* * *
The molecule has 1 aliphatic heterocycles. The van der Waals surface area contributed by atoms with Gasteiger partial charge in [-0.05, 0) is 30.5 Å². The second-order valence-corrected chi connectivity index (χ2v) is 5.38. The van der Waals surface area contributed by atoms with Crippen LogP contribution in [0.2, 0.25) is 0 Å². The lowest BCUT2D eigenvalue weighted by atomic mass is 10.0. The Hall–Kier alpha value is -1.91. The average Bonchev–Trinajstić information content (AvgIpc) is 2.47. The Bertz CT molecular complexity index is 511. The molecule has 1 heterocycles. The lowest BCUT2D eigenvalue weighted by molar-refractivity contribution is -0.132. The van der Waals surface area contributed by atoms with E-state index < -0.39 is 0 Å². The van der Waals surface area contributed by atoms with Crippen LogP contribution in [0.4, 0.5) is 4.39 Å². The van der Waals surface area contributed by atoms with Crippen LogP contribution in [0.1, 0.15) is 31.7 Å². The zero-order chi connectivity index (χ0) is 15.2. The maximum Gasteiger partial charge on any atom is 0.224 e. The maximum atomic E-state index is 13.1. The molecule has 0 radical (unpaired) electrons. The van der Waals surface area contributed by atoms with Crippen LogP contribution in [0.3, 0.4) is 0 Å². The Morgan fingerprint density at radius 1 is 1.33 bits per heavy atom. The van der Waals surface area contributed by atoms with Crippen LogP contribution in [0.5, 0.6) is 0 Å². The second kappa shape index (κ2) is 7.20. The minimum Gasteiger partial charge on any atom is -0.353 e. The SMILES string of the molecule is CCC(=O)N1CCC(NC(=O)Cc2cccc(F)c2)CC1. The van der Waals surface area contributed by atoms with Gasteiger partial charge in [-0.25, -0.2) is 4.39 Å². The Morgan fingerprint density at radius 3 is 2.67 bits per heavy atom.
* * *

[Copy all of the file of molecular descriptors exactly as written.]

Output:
The molecule has 1 aliphatic heterocycles. The van der Waals surface area contributed by atoms with Gasteiger partial charge in [-0.05, 0) is 30.5 Å². The second-order valence-corrected chi connectivity index (χ2v) is 5.38. The van der Waals surface area contributed by atoms with Crippen LogP contribution in [0.2, 0.25) is 0 Å². The lowest BCUT2D eigenvalue weighted by atomic mass is 10.0. The Hall–Kier alpha value is -1.91. The average Bonchev–Trinajstić information content (AvgIpc) is 2.47. The Bertz CT molecular complexity index is 511. The molecule has 1 heterocycles. The lowest BCUT2D eigenvalue weighted by molar-refractivity contribution is -0.132. The van der Waals surface area contributed by atoms with E-state index < -0.39 is 0 Å². The van der Waals surface area contributed by atoms with Crippen LogP contribution in [0.4, 0.5) is 4.39 Å². The van der Waals surface area contributed by atoms with Crippen LogP contribution in [0.1, 0.15) is 31.7 Å². The zero-order chi connectivity index (χ0) is 15.2. The maximum Gasteiger partial charge on any atom is 0.224 e. The maximum atomic E-state index is 13.1. The molecule has 0 radical (unpaired) electrons. The van der Waals surface area contributed by atoms with Crippen LogP contribution in [0.3, 0.4) is 0 Å². The Morgan fingerprint density at radius 1 is 1.33 bits per heavy atom. The van der Waals surface area contributed by atoms with Crippen LogP contribution in [0.5, 0.6) is 0 Å². The second kappa shape index (κ2) is 7.20. The minimum Gasteiger partial charge on any atom is -0.353 e. The SMILES string of the molecule is CCC(=O)N1CCC(NC(=O)Cc2cccc(F)c2)CC1. The van der Waals surface area contributed by atoms with Gasteiger partial charge in [-0.25, -0.2) is 4.39 Å². The Morgan fingerprint density at radius 3 is 2.67 bits per heavy atom.